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This State Has Proposed A Bill To Offer A Tax Credit For Adopting A Shelter Pet

Written by: Dina Fantegrossi
Dina Fantegrossi is the Assistant Editor and Head Writer for HomeLife Media. Before her career in writing, Dina was a veterinary technician for more than 15 years.Read more
| Published on February 15, 2017

Senators Peter Courtney and Alan Olson feel that the citizens of Oregon deserve a tax break for adopting a dog or cat from their local shelter.

They have introduced Senate Bill 326 which would allow a tax credit of up to $100 for adopters who bring home a pet from one of Oregon’s rescue facilities.

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“Pet adoption today looks a lot different than it did when I was a kid,” Sen. Courtney told 5 On Your Side News. “In the Salem area, adopting a dog from the Willamette Humane Society starts at $100 and can go up to $350. Kittens, which used to be given away free in front of grocery stores, are now available for adoption for $100.”

Although most shelters and rescue groups include services like spay/neuter surgery, microchip and basic vaccinations in their adoption fees, the senators acknowledge that there are several additional expenses that come along with welcoming a new pet into your home including registration, food and pet supplies.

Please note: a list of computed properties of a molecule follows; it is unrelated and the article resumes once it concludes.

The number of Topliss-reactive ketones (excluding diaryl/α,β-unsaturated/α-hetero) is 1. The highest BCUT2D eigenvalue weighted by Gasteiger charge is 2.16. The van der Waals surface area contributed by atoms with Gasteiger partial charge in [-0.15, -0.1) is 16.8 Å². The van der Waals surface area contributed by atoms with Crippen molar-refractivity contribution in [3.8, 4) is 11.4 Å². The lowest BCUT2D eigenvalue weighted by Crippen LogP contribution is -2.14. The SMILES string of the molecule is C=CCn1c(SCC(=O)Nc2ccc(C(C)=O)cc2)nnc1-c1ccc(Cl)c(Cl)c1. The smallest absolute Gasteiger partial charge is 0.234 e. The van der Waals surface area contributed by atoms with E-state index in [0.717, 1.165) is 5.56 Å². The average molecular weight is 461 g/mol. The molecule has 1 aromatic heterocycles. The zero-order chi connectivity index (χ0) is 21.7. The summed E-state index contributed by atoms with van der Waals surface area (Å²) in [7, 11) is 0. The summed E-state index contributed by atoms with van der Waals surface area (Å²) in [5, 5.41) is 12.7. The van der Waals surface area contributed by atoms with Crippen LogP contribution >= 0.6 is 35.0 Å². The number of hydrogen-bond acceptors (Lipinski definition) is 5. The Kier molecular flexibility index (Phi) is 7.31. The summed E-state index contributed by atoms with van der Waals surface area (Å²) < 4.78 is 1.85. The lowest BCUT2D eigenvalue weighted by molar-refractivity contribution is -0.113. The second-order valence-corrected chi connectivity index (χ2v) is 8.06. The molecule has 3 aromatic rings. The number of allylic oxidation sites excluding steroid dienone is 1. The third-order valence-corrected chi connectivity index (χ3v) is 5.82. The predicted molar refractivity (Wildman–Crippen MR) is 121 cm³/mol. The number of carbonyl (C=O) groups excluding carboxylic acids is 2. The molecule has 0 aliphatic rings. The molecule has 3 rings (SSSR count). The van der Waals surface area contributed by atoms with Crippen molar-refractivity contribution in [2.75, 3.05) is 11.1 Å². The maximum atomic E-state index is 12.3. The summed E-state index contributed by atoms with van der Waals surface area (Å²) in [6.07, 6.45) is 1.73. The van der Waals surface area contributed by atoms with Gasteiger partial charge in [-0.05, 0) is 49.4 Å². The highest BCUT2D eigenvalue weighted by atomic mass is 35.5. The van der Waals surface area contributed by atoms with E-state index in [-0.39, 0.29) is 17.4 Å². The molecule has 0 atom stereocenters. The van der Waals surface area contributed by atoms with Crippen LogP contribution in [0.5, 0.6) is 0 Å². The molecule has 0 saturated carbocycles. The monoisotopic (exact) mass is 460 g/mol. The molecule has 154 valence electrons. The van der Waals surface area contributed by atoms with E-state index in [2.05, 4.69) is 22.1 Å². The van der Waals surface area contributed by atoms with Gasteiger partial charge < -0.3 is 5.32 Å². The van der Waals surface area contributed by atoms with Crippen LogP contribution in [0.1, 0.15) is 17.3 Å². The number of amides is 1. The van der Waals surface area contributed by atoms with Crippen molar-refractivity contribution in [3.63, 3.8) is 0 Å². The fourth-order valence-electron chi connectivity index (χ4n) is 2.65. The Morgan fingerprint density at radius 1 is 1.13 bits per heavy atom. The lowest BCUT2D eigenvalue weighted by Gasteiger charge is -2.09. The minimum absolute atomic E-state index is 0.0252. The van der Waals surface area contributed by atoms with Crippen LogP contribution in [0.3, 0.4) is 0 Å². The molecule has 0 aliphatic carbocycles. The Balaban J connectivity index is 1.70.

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They believe that a modest tax return of no more than $100 is the least Oregon can do to repay the kindhearted citizens who choose to rescue a pet in need.

“By adopting from a shelter or rescue group, an animal’s life is being saved,” Courtney said. “A human’s life is made richer.”

Senate Bill 326 does have its detractors who feel that channeling any money at all towards a project like this would take away from important underfunded state issues like education. A work session on the bill will be held Wednesday February 15.

Click here to learn more about SB 326.

H/T to 5 On Your Side News

Featured Images via Facebook/Willamette Humane Society

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